We lean in to hear better. The other tables at this event are pretty noisy.

“So one day, I’m presenting our new line of seat covers,” continues Nick. “And my buyer says, ‘Let’s go try these out.’ I look at him like he’s crazy because he’s never cared about seeing how the products actually work in the car before. But I say ‘sure,’ and off we go. So he’s barely noticing how nice the seat covers are, but he’s saying things like, ‘Hey, let’s turn left up here’ and ‘yeah, swing around to the right.’”

I exchange anticipatory looks with Todd and a couple of the other salespeople at our table.

“Before I know it,” says Nick, “We’re at the river and my buyer points to a new condo building that’s built right there, overlooking the water. He says he’s heard those condos are really great — and they cost $90,000 – and he and his wife have been looking for someplace in the city to move – and how he’s thinking about adding another section of seat covers to the stores. And finally I realize — he wants my company to buy him one of these $90,000 condos!!”

“Oh my God!” I say.

“And we DO!” announces Nick, raising his drink in the air.

“Oh my God!” I say again.

A couple of the guys laugh. A couple shake their heads in amazement.

One of them says, “Wow – well, you certainly can’t do something like that these days!

“Of course not,” says Nick. “You’d never be able to find a condo on the river today for just $90,000!”

— Darcy Perdu

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(Does your company permit holiday gifts to be given and/or received? One of my past companies let us accept gifts from vendors – as long as the gifts were edible and could be shared with all the other employees. But I am not a “sharer” – especially when it comes to Christmas treats! Holla! Share your Christmas gift tales in the Comments!)
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32 replies on “Who SAYS It’s Christmas BRIBERY?

  1. LOL!! omg that guy is a TRIP – it’s hilarious because he doesn’t realize that its because of people like him that these new regulations and strict guidelines are set in place for!! A $90,000 condo by the river? Sign me up – whose butt do I have to kiss for that?! I love the added touch of whiskey, really shows he’s a man’s-man lol Have a great one Darcy! -Iva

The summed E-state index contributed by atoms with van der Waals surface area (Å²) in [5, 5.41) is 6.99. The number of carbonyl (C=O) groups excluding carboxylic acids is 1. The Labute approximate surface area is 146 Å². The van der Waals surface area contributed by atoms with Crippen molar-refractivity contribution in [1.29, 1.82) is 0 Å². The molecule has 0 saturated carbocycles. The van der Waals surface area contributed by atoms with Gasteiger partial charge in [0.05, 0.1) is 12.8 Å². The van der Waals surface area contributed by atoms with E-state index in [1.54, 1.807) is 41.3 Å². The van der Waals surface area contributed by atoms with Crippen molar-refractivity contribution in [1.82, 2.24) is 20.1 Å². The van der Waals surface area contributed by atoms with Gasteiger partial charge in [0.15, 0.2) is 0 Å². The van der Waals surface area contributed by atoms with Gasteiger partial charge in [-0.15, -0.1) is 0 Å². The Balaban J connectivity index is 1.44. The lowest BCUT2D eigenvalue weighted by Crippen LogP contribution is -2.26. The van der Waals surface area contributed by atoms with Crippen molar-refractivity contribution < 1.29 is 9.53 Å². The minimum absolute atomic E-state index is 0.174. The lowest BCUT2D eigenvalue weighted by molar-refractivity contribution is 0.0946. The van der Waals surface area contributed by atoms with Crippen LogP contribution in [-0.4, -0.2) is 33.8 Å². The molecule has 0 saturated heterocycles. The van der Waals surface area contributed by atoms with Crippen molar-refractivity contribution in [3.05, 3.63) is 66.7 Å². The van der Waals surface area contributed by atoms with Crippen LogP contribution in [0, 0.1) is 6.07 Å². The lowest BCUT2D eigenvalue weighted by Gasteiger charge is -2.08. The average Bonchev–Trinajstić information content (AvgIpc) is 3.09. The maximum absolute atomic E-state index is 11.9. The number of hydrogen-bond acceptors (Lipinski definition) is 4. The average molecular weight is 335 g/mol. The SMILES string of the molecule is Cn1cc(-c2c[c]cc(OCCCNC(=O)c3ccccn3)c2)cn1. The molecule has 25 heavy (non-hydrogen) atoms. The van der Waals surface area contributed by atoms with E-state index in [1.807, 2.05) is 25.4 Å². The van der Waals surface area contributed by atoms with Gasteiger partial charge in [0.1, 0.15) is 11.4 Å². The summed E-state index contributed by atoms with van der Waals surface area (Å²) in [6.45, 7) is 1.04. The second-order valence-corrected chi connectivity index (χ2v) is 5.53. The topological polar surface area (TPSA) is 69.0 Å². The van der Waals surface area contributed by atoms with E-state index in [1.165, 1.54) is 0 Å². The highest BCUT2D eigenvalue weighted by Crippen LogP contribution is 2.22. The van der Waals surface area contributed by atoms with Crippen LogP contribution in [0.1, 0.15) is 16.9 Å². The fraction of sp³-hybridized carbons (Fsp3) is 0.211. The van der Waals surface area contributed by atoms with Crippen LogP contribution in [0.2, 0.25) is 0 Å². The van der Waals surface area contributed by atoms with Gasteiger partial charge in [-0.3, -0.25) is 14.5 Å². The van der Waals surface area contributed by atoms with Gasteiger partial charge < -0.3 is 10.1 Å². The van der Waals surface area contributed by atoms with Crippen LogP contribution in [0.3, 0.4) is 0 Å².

AwesomelyOZ recently posted..A Childlike StateMy Profile

  2. Caitlin said:

    I was a buyer for several years. The holidays were WONDERFUL for all of the gift baskets and bottles of wine that vendors would send. My favorite to this day was the time someone sent us a whole sheet pan (cookie sheet sized) box of baklava. I practically ate myself sick!

    • Baklava Binge! Awesome! And I DO love giving and receiving corporate gifts — aw heck, ANY gifts!

  3. Julie said:

    Everyone has gotten so uptight about everything. I swear. Shit. (see? I swear.) We have become so confounded by being politically correct and the drive to not offend anyone, that it is laughable. Sometimes you gotta call a spade a spade (no pun intended). I generally give gifts to people I appreciate. Regardless of who they are. I also suffer from getting the right gift. I rarely if ever “settle” on a gift. It has to speak to me, and really be for the recipient. A lot of thought goes into my gift giving. To put these rules in place are only to serve the unscrupulous in the first place. If one was tempted to accept a bribe, one will still find a way, regardless of the “rule”. Btw, did you get the check?? bahahaha!